The Captain continued, “One of our men, some twenty years ago, killed one of their leaders. Since then, well, they have wanted a bit of revenge. We have been able to deal with them, but it is always tense.” He cleared his throat and raised his voice for the rest of the troops to hear. “They will attempt to provoke us if we come across them. No one draw weapons or fly off the handle when that happens. I know what they want and I will handle this. They will look to you for reaction. You draw a weapon, they will counter thrice over…by killing us all.”
We huddled for a moment. “What do we know about Minotaur’s?” I asked. All eyes drifted to our druid Theren. If anyone would know, the tree-hugging druid would. He honestly looked a little embarrassed and at the same time, proud. “Aside from the usual half-bull, half-man, there’s not a lot known. They are said to be originally spawn of demons. Not all of them though. Some break their ties with the hell-spawn and form their own tribes and mate among themselves.”
I glanced over and saw Captain Wildsong pulling over one of the other guardsmen in hushed conversation. I nudged Theren and he saw it too. “I wonder what that’s all about.” I asked. It wasn’t until the next morning I received an answer. At daybreak the man that had been speaking with the Captain rose early and mounted up, riding out at a trot far off on the road ahead of us.
Arius saw it too and approached the Captain. “Are you scouting ahead?”
“Yes. It seemed…prudent,” Wildsong said. I didn’t think much of it at the time. Only later would I remember the strange way he responded.
Three hours later we came across a white trail of smoke not far off of the road. It was a cottage, one that has been recently burned. Wildson stopped the column. “I need some volunteers to check that out.”
“I’ll go – and so with Galinndan,” Arius offered. The rogue was a little surprised that he had been volunteered but the two of them went off to inspect the burned out rubble. They came back after 20 minutes or so. “No bodies of men or beast – living or dead,” the paladin reported. “Lots of hoof prints though, all over the area. Whatever happened here is over with.”
“We ride on then,” Wildsong said.
We camped that night on the plains. There wasn’t much cover, just the normal briar and bramble. There were copses of trees that dotted the rolling hills, but they were few and far between. The Captain agreed with Arius’s suggestion at no fire for the night – not with the threat of the raiding Minotaur’s in the area. We bedded down.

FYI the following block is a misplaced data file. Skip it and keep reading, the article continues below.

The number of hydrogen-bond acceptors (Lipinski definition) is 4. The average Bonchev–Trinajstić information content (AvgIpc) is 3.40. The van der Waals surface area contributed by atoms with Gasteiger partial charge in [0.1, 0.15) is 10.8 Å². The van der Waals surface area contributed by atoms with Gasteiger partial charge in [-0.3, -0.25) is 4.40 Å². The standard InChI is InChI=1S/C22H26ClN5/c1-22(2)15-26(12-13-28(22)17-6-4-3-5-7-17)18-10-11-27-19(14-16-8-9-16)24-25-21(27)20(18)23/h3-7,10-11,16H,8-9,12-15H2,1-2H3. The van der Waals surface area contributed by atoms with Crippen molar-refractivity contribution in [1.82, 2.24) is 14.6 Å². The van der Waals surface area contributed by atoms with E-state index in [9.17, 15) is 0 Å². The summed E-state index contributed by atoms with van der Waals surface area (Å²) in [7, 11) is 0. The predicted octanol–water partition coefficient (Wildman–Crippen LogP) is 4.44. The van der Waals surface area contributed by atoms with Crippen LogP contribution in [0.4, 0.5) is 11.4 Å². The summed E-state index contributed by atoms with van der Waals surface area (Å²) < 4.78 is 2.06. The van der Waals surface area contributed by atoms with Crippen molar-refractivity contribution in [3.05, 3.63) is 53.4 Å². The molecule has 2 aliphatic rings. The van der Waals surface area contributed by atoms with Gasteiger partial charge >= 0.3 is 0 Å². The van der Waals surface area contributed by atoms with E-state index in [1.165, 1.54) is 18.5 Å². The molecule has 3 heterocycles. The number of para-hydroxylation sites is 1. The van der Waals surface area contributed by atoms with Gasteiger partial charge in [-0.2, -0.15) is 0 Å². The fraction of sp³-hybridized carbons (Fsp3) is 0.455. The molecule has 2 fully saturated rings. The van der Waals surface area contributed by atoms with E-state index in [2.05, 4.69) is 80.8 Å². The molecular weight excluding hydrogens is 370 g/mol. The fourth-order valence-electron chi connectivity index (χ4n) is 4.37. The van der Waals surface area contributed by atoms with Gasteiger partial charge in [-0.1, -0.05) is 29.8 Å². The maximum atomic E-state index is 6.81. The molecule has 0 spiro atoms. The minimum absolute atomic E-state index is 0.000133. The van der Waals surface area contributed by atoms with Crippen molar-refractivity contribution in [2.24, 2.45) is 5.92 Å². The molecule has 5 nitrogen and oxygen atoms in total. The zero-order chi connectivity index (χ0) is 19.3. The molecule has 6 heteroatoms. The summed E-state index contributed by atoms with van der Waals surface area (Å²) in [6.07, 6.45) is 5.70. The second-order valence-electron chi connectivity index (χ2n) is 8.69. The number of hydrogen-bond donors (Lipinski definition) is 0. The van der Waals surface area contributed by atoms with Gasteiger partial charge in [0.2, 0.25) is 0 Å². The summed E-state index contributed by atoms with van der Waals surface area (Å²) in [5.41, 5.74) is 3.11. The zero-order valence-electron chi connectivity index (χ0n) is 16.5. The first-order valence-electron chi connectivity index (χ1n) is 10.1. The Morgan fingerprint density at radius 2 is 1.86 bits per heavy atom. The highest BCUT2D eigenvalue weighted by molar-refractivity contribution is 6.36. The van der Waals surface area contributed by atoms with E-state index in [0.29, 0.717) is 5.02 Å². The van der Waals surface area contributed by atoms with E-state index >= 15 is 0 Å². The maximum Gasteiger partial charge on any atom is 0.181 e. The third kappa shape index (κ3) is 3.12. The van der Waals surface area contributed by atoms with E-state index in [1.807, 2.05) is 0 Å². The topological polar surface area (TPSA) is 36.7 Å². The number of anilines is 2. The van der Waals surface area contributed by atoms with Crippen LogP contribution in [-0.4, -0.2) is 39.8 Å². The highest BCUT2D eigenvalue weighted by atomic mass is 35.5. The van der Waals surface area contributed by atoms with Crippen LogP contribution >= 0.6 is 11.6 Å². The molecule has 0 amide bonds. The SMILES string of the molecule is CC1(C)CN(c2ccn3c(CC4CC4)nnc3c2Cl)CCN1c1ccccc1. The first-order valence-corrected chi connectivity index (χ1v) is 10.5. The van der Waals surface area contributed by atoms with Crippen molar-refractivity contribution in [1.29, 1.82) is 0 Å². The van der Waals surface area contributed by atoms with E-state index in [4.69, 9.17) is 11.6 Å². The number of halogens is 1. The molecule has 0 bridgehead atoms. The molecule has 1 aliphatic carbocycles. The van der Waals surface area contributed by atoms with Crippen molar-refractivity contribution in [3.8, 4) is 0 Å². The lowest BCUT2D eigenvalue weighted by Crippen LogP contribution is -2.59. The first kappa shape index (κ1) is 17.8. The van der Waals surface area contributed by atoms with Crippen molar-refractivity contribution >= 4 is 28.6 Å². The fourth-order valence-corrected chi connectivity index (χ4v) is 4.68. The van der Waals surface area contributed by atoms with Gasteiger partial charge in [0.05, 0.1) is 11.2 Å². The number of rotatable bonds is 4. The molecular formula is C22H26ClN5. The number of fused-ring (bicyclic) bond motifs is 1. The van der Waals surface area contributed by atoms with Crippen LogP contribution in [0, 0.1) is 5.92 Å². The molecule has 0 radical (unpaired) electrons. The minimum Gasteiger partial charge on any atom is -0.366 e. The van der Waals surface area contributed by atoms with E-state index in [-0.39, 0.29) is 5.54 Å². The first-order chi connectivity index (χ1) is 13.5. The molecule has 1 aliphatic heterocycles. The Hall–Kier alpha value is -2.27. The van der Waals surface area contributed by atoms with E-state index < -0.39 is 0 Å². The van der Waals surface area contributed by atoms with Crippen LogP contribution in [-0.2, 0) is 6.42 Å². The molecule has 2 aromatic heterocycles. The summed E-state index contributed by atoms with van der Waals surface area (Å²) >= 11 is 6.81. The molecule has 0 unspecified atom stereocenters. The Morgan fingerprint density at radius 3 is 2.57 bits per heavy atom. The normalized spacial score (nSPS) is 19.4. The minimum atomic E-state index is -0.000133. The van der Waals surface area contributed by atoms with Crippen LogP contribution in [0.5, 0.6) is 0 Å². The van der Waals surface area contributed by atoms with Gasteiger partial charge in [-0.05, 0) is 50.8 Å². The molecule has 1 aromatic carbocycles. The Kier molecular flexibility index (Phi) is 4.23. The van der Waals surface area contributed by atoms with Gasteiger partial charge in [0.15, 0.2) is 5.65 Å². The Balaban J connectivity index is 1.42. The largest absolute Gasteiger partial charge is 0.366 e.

That night there was a commotion coming from Theren’s and Galinndan’s tent. I rolled out of my woolen blanket, Skull Ringer at the ready. As I charged out of my tent I saw a figure stagger back, howling in Orcish. It was hard to make out, but it seemed to be a half-orc, and he was clearly bloodied about the head.
Dimitrios silently emerged almost like a shadow in the night. Arius popped out of his tent and surprised me that he was using a weapon and not unleashing any of his magic. The rock he threw hit the attacker in the back as he ran away. The manlike creature turned and made an obscene gesture at us, then ran off into the dark. The entire camp erupted. “To arms, to arms!” barked Captain Wildsong. Confusion and men staggered out with weapons only made matters worse.
Wildsong made a quick headcount. “We’re short a man!”
“It’s Galinndan!” Theren called out. “He was hit in the throat with some sort of poison dart.”
I opened the tent flap and saw him. The rogue was pretty pale, a dark wobbling his his neck as he breathed. Theren pulled out the healing potion that Galinndan had purchased in the city and poured it into his mouth while Dimitrios pulled the dart out of his neck. I could see the sickly green ooze on the metallic point.
“What was that about? Why would a half-orc come in and attack us?” Wildsong pressed as he deployed several of the guards to the perimeter. “Have you crossed this person before?” Dimitrios simply shrugged at the question.
Galinndan slowly recovered, “Mommy?” he muttered.
“Far from it,” Arius replied.
“I wonder what that was all about.” Theren responded.
Arius paused for a moment. “Oh crap. Remember back at the inn, when the Thieves Guild tried to steal Skull Ringer?”
Galinndan tried to sit up but failed but looked over at the captain. “He was a…associate.”
“An associate?” The captain replied in dismay. “He attacked you in the night.”
“He’s a member of the Thieves Guild,” Galinndan replied half-awake.